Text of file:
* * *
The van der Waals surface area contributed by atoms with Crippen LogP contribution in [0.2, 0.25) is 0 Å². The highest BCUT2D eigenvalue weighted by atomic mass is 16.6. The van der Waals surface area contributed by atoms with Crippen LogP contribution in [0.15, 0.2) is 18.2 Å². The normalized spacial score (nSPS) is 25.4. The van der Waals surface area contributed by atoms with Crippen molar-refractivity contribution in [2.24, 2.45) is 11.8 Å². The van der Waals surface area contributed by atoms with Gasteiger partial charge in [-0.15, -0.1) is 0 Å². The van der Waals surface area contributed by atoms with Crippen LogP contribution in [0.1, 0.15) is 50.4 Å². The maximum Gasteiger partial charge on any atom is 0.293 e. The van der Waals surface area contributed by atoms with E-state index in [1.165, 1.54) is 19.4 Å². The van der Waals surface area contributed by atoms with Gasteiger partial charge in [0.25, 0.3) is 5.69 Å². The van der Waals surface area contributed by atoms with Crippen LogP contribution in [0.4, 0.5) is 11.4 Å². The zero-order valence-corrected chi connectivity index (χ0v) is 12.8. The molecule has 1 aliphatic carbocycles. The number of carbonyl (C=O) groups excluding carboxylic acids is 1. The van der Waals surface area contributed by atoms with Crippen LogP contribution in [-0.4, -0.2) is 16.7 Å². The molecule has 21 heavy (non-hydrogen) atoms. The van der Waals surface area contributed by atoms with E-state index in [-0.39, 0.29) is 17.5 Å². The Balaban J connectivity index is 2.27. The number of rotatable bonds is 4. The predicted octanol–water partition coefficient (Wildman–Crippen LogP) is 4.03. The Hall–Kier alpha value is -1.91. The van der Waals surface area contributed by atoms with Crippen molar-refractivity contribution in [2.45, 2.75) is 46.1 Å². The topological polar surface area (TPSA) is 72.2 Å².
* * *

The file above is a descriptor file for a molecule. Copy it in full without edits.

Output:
The van der Waals surface area contributed by atoms with Crippen LogP contribution in [0.2, 0.25) is 0 Å². The highest BCUT2D eigenvalue weighted by atomic mass is 16.6. The van der Waals surface area contributed by atoms with Crippen LogP contribution in [0.15, 0.2) is 18.2 Å². The normalized spacial score (nSPS) is 25.4. The van der Waals surface area contributed by atoms with Crippen molar-refractivity contribution in [2.24, 2.45) is 11.8 Å². The van der Waals surface area contributed by atoms with Gasteiger partial charge in [-0.15, -0.1) is 0 Å². The van der Waals surface area contributed by atoms with Crippen LogP contribution in [0.1, 0.15) is 50.4 Å². The maximum Gasteiger partial charge on any atom is 0.293 e. The van der Waals surface area contributed by atoms with E-state index in [1.165, 1.54) is 19.4 Å². The van der Waals surface area contributed by atoms with Gasteiger partial charge in [0.25, 0.3) is 5.69 Å². The van der Waals surface area contributed by atoms with Crippen LogP contribution in [0.4, 0.5) is 11.4 Å². The zero-order valence-corrected chi connectivity index (χ0v) is 12.8. The molecule has 1 aliphatic carbocycles. The number of carbonyl (C=O) groups excluding carboxylic acids is 1. The van der Waals surface area contributed by atoms with Crippen LogP contribution in [-0.4, -0.2) is 16.7 Å². The molecule has 21 heavy (non-hydrogen) atoms. The van der Waals surface area contributed by atoms with E-state index in [-0.39, 0.29) is 17.5 Å². The Balaban J connectivity index is 2.27. The number of rotatable bonds is 4. The predicted octanol–water partition coefficient (Wildman–Crippen LogP) is 4.03. The Hall–Kier alpha value is -1.91. The van der Waals surface area contributed by atoms with Crippen molar-refractivity contribution in [2.45, 2.75) is 46.1 Å². The topological polar surface area (TPSA) is 72.2 Å².